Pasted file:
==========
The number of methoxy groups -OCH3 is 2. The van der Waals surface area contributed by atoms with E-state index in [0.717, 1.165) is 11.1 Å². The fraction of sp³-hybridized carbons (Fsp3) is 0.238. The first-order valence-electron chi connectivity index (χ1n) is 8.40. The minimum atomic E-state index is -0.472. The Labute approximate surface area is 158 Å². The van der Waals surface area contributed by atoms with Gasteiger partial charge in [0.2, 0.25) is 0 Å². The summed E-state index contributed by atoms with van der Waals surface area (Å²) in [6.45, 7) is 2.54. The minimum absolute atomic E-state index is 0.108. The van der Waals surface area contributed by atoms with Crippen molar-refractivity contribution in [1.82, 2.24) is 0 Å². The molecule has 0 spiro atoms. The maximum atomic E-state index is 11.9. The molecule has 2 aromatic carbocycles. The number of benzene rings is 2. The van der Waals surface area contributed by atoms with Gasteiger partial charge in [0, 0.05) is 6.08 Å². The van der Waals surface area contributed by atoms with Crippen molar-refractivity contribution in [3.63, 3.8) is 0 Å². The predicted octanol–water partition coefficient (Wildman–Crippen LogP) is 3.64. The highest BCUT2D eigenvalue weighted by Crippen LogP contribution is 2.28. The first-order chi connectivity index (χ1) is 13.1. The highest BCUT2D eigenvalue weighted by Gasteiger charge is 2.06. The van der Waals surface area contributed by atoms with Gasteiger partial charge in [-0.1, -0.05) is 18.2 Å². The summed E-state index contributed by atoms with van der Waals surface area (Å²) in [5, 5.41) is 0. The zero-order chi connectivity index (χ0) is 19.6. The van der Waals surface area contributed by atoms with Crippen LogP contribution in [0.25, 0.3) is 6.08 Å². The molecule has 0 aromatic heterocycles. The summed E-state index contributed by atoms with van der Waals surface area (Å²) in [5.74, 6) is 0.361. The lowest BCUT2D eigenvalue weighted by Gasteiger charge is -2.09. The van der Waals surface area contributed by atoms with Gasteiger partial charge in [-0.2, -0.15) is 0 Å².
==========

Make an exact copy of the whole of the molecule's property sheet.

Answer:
The number of methoxy groups -OCH3 is 2. The van der Waals surface area contributed by atoms with E-state index in [0.717, 1.165) is 11.1 Å². The fraction of sp³-hybridized carbons (Fsp3) is 0.238. The first-order valence-electron chi connectivity index (χ1n) is 8.40. The minimum atomic E-state index is -0.472. The Labute approximate surface area is 158 Å². The van der Waals surface area contributed by atoms with Gasteiger partial charge in [0.2, 0.25) is 0 Å². The summed E-state index contributed by atoms with van der Waals surface area (Å²) in [6.45, 7) is 2.54. The minimum absolute atomic E-state index is 0.108. The van der Waals surface area contributed by atoms with Crippen molar-refractivity contribution in [1.82, 2.24) is 0 Å². The molecule has 0 spiro atoms. The maximum atomic E-state index is 11.9. The molecule has 2 aromatic carbocycles. The number of benzene rings is 2. The van der Waals surface area contributed by atoms with Gasteiger partial charge in [0, 0.05) is 6.08 Å². The van der Waals surface area contributed by atoms with Crippen molar-refractivity contribution in [3.63, 3.8) is 0 Å². The predicted octanol–water partition coefficient (Wildman–Crippen LogP) is 3.64. The highest BCUT2D eigenvalue weighted by Crippen LogP contribution is 2.28. The first-order chi connectivity index (χ1) is 13.1. The highest BCUT2D eigenvalue weighted by Gasteiger charge is 2.06. The van der Waals surface area contributed by atoms with Gasteiger partial charge in [-0.1, -0.05) is 18.2 Å². The summed E-state index contributed by atoms with van der Waals surface area (Å²) in [5, 5.41) is 0. The zero-order chi connectivity index (χ0) is 19.6. The van der Waals surface area contributed by atoms with Crippen LogP contribution in [0.25, 0.3) is 6.08 Å². The molecule has 0 aromatic heterocycles. The summed E-state index contributed by atoms with van der Waals surface area (Å²) in [5.74, 6) is 0.361. The lowest BCUT2D eigenvalue weighted by Gasteiger charge is -2.09. The van der Waals surface area contributed by atoms with Gasteiger partial charge in [-0.2, -0.15) is 0 Å².